Ben Weingarten

Reader. Writer. Thinker. Commentator. Truth Seeker.

Tag: New York

Heather Mac Donald on Corrosive Identity Politics, Multiculturalism and Unjust Criminal Justice

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My Guest

Heather Mac Donald is the Thomas W. Smith Fellow at the Manhattan Institute, contributing editor at City Journal and author most recently of The War on Cops: How the New Attack on Law and Order Makes Everyone Less Safe.

Mac Donald, the archetype of an unassuming academic, makes for an unlikely counter-cultural figure. She draws protests and outrage on college campuses across the country because she has the gall to challenge the prevailing progressive orthodoxy about subjects like identity politics, multiculturalism and criminal justice.

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My latest at PJ Media: 5 Critical Takeaways from the Islamic ‘Radicalization Report’ the NYPD Is Deleting From Its Website

Following up on my piece at City Journal on New York’s decision to scrub a critical 2007 counterjihadist analysis from the NYPD website as a means of appeasing Muslims groups who had brought suit, PJ Media published a piece in which I detail five critical takeaways from said report that will now (at least officially) no longer be used by the City’s law enforcement and intelligence officials.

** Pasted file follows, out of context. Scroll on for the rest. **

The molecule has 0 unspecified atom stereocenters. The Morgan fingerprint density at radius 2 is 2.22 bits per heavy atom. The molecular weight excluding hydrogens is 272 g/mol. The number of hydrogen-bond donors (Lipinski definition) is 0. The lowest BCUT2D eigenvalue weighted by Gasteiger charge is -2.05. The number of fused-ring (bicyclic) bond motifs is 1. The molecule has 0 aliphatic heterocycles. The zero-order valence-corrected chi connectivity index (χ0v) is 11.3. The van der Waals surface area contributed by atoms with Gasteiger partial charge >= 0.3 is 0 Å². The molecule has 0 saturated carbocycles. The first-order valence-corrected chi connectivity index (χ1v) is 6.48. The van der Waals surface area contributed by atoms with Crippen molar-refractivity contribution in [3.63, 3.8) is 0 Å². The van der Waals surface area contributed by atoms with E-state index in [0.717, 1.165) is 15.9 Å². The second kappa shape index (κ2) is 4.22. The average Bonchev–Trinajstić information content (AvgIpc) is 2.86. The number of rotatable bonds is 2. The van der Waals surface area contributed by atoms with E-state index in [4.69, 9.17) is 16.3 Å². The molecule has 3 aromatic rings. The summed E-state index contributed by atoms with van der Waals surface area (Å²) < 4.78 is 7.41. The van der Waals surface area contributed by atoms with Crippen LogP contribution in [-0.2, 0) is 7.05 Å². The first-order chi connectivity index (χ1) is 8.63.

Our government may delete the truth, but America cannot afford to ignore it.

Read the full thing here.

Featured Image Source: CNN.com.

 

My Latest in City Journal: New York’s Willfully Blind, Politically Correct Counterjihadist Document Purge

The very day that homegrown jihadist Edward Archer fired 13 shots at Philadelphia Police Officer Jesse Hartnett, New York City was settling two long-standing suits with Muslim individuals and organizations challenging the legality of the City’s intelligence and surveillance programs vis-à-vis the Muslim community.

While New York refused to acknowledge any liability arising from its counterjihadist programs, the NYPD agreed to scrub from its website a groundbreaking 2007 analysis published by two senior analysts in its intelligence unit, Radicalization in the West [download it before it’s gone], that represents one of the most clear-eyed and sober publicly disclosed analyses of the jihadist threat.

Radicalization in the West, Page 75.

Radicalization in the West, Page 75.